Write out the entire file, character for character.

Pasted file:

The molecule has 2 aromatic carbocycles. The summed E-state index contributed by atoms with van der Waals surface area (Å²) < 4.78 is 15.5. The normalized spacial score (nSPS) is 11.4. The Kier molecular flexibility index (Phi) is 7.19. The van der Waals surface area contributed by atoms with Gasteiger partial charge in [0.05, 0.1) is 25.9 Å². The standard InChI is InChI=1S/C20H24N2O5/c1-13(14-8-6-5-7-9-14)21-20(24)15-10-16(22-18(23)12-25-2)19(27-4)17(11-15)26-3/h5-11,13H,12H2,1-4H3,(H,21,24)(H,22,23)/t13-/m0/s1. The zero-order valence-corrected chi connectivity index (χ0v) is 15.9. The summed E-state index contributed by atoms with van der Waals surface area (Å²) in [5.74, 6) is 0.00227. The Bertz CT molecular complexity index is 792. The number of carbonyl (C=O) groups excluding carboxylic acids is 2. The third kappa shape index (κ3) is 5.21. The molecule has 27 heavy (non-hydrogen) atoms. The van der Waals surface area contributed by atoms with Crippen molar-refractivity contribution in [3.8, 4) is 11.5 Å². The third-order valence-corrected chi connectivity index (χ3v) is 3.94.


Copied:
The molecule has 2 aromatic carbocycles. The summed E-state index contributed by atoms with van der Waals surface area (Å²) < 4.78 is 15.5. The normalized spacial score (nSPS) is 11.4. The Kier molecular flexibility index (Phi) is 7.19. The van der Waals surface area contributed by atoms with Gasteiger partial charge in [0.05, 0.1) is 25.9 Å². The standard InChI is InChI=1S/C20H24N2O5/c1-13(14-8-6-5-7-9-14)21-20(24)15-10-16(22-18(23)12-25-2)19(27-4)17(11-15)26-3/h5-11,13H,12H2,1-4H3,(H,21,24)(H,22,23)/t13-/m0/s1. The zero-order valence-corrected chi connectivity index (χ0v) is 15.9. The summed E-state index contributed by atoms with van der Waals surface area (Å²) in [5.74, 6) is 0.00227. The Bertz CT molecular complexity index is 792. The number of carbonyl (C=O) groups excluding carboxylic acids is 2. The third kappa shape index (κ3) is 5.21. The molecule has 27 heavy (non-hydrogen) atoms. The van der Waals surface area contributed by atoms with Crippen molar-refractivity contribution in [3.8, 4) is 11.5 Å². The third-order valence-corrected chi connectivity index (χ3v) is 3.94.